With a profile created and basic vocab down, it's time to start creating content.
The Dos and Don'ts For Writing Tweets
Do use hashtags
Hashtags are here to say, and they're important for making the most of Twitter. Use hashtags to identify the subject you are posting about. Brands can also benefit by creating their own hashtags to go along with their marketing campaigns, such as Charmin's #TweetFromTheSeat, Pepsi's #LiveForNow and Dominio's #LetsDoLunch. “There was a time when marketers wondered if hashtags were a phase, but they have solidified themselves in mainstream culture enough to be considered a fixture,” says Jason Demers. “If you want to garner a large following, it’s important to develop a unique and easily identifiable hashtag that has the ability to become synonymous with your name, brand, or Twitter handle.”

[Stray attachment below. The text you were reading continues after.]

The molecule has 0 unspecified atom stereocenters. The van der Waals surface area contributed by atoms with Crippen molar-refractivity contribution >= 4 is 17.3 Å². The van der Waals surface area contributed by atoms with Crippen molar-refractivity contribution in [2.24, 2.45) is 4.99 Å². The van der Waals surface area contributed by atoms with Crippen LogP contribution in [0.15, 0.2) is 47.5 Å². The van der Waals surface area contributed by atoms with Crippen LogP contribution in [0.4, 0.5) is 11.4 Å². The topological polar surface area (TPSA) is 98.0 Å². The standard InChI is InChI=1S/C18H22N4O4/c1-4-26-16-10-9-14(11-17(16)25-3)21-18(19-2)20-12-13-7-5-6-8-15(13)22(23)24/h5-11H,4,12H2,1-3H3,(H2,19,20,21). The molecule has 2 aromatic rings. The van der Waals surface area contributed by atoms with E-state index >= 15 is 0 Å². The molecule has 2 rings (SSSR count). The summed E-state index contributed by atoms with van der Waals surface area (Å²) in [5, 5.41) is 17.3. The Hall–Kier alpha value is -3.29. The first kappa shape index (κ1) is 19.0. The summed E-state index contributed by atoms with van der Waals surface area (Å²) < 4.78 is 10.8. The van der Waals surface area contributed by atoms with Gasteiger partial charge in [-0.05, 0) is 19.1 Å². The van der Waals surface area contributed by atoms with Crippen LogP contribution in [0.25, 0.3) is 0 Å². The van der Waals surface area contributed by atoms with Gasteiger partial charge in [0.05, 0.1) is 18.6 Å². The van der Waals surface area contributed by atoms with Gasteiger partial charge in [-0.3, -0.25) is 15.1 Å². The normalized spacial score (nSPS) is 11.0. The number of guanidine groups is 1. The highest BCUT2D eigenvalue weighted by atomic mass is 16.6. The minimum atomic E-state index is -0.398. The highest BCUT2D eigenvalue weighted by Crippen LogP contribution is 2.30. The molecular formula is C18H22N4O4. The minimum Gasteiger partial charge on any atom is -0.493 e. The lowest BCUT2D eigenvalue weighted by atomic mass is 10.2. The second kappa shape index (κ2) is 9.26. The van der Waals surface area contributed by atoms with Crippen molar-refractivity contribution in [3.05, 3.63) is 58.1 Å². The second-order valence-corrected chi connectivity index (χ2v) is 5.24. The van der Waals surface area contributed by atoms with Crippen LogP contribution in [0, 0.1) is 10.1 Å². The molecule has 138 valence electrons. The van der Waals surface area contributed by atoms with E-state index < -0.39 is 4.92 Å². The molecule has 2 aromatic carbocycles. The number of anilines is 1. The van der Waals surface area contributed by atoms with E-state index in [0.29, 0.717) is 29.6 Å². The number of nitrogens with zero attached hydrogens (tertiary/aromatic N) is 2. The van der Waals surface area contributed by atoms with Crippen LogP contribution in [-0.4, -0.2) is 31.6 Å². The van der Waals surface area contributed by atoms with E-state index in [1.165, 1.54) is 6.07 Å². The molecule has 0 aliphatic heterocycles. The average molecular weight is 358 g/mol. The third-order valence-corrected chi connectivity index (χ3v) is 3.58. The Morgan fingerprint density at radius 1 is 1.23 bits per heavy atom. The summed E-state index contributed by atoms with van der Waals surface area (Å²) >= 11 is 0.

Don't be afraid to ask for Retweets
Studies show that simply asking for retweets will increase your engagement. In Twitter-speak, you can say “Please Retweet.” Or, if you don't have enough characters, you can use “RT” or “Plz RT.”
Do use Twitter for more than just marketing
Sure, Twitter is a great marketing platform, but businesses can benefit from more than just outreach. Just ask Azure Collier. “You can also use it as a form of customer service,” she says. “People love asking questions on Twitter because the communication is so quick. And it’s a really effective way to respond to your customers online.” Businesses that host events can also use event hashtags to follow and organize the tweets from all the attendees.
Do offer something of value
Like any social media, you can't just try to sell your product. The best Twitter campaigns also offer something useful or entertaining to their followers. “Always deliver value to your audiences – this is fundamental to all Twitter business tips,” says Stuart J. Davidson. “Without value, no one would have reason to follow or interact with your messaging. Value is usually attributed to compelling, relevant content that your audience wants to engage with.”
Don't promote your business 100 percent of the time